In a month Pope Francis will celebrate Mass from an altar on Ben Franklin Parkway. It will be his final public appearance of an “apostolic visit” that will have taken him to Havana, Santiago de Cuba, Washington D.C. and New York before his arrival in Philadelphia.
I’m one of a handful of American journalists who’ll be traveling with Francis on his planes as he goes from city to city.
Lucky me. I’ve been The Inquirer’s religion reporter since 1995, the year I first covered a papal visit: John Paul’s visit to New York City. I traveled to Havana in ’98 when he made his historic visit there – some of the hardest work and most fun of my career up to that time – and followed Pope Benedict’s visits to New York and Washington in, I think, 2008.
But this will be my first time on what I like to call the “popemoplane.” I will discuss my hopes and trepidations about that trip in a subsequent post. Suffice it to say they have to do with how much print journalism has changed during the past 18 years. A single, big, end-of-the-day mainbar no longer suffices in this age of 24-hour news coverage, tweets and Facebook and blogs, so how do we tell the story of a papal visit in 2015?
But enough of that for now. Today, in my first posting to The Inquirer’s and Philly.com’s new “Following Francis” blog, I’m taking readers on the first of my adventures related to the papal visit.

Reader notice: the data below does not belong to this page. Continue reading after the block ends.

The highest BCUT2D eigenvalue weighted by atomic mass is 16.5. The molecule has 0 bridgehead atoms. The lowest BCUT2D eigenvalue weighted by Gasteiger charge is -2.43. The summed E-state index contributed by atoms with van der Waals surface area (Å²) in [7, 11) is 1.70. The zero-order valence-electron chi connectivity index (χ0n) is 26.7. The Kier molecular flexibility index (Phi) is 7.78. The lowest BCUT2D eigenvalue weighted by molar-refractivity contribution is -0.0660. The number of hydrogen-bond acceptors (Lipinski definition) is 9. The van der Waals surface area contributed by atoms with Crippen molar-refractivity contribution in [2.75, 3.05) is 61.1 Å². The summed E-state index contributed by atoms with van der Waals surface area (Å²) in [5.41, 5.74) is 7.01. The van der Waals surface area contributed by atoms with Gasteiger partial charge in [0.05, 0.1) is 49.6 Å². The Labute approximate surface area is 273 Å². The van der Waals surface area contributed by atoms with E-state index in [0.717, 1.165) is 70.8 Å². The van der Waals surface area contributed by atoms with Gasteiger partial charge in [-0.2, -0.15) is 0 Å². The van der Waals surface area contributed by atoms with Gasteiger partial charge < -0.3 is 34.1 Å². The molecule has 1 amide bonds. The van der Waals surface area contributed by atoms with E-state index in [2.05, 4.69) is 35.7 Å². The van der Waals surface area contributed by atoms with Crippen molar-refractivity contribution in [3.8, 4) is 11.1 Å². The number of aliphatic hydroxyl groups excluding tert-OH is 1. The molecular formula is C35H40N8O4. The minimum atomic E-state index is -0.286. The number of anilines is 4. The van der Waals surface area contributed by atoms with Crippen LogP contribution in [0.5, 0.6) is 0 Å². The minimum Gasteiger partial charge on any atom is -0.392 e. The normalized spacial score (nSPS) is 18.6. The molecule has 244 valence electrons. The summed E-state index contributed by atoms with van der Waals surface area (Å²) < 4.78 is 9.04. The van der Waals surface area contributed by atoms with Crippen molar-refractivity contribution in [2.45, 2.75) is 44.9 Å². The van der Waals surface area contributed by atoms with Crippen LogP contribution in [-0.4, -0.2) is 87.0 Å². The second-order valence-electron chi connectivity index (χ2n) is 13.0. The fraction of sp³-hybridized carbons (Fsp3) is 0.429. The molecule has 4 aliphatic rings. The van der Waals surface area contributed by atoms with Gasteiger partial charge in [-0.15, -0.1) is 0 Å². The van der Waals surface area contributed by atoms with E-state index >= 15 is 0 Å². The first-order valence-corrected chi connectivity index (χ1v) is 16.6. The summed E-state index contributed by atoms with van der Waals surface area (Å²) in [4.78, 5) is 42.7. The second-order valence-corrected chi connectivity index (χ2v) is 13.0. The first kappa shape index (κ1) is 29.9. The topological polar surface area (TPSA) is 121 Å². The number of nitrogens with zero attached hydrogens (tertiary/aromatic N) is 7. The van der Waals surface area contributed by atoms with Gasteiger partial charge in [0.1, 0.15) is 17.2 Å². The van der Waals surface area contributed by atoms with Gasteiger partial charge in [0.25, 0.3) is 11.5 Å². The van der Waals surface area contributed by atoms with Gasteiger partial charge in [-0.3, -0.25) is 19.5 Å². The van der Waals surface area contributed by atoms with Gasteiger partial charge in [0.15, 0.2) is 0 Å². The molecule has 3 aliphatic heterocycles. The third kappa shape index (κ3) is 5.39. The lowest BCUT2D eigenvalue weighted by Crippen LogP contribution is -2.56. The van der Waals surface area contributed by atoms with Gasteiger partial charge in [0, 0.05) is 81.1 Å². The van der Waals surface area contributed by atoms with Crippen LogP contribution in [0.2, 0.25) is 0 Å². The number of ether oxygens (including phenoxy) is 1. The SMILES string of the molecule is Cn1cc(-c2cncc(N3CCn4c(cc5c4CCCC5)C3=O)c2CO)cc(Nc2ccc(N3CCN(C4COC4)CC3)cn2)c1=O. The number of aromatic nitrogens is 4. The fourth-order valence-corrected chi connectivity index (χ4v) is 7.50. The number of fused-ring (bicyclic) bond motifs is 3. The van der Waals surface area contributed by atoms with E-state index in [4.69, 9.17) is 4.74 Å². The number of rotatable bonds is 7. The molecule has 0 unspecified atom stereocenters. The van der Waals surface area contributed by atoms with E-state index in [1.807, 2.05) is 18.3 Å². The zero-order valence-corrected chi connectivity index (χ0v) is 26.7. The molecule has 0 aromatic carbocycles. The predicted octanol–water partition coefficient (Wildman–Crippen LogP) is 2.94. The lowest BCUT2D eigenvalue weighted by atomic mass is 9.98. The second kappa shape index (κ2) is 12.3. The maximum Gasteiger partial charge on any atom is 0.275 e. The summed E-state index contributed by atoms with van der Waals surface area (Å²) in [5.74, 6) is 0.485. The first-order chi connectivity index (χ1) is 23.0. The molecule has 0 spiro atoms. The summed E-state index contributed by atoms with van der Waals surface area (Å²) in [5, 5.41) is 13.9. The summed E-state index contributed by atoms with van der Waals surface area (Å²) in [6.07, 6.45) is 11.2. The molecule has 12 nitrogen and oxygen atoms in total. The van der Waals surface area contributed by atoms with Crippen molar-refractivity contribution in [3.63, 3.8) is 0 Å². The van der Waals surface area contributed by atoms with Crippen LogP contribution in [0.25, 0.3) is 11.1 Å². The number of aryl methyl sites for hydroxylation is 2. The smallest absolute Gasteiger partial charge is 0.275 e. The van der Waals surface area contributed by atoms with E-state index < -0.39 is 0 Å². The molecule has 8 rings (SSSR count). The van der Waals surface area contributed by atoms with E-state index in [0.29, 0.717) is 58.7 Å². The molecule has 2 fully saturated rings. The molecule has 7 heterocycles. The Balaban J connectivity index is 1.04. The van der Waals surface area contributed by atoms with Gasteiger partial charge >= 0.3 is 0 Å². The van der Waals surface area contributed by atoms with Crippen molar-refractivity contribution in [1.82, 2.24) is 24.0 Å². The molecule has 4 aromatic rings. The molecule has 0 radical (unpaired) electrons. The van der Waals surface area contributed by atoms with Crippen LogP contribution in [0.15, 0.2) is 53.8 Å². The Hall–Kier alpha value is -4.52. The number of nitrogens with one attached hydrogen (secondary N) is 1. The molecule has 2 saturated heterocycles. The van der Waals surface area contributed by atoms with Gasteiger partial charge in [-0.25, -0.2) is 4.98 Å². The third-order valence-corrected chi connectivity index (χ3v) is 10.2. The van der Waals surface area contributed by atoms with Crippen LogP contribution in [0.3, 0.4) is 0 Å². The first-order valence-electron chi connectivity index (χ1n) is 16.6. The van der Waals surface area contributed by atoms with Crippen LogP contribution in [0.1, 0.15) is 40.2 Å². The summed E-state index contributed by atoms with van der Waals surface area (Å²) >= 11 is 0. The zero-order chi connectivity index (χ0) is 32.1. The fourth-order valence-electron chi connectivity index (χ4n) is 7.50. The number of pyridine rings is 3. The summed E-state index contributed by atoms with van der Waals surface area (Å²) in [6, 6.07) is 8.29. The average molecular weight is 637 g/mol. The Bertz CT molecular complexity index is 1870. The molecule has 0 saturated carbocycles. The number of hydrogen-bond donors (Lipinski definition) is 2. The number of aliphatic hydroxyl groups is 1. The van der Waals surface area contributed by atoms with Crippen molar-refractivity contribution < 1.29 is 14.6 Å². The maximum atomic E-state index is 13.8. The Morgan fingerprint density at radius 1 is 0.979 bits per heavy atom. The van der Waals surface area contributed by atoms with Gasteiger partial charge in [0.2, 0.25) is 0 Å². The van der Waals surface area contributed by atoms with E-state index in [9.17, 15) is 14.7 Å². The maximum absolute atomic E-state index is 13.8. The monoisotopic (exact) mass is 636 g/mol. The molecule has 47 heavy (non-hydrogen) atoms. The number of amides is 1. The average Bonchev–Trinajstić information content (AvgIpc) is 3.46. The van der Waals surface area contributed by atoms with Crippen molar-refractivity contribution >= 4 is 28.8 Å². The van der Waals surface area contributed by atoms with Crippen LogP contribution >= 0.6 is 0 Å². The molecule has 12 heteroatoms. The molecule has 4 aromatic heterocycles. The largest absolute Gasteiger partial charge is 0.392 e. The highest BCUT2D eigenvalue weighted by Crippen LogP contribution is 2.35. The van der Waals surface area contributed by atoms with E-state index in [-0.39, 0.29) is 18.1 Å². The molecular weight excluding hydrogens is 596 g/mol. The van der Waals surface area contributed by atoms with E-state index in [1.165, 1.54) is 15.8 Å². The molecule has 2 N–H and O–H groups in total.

Today we journey to fetch my Cuban visa. It was more complicated than I expected - which is just what I expected.
A few weeks ago the Vatican Press Office notified the 70 or 80 journalists traveling in the Vatican Accredited Media Pool (yes, it’s called the VAMP} that it would arrange Cuban visas for us. A short time later we American reporters got urgent sounding emails saying we MUST tell them within three days if we wanted to pick our visas up at the Cuban embassy in New York or in Washington. Sure. Fine. I told them I’d go to New York.
Then, this past Monday, I received notice that I was to get my visa in… D.C.
Well, OK. The Vatican Press Office runs these trips.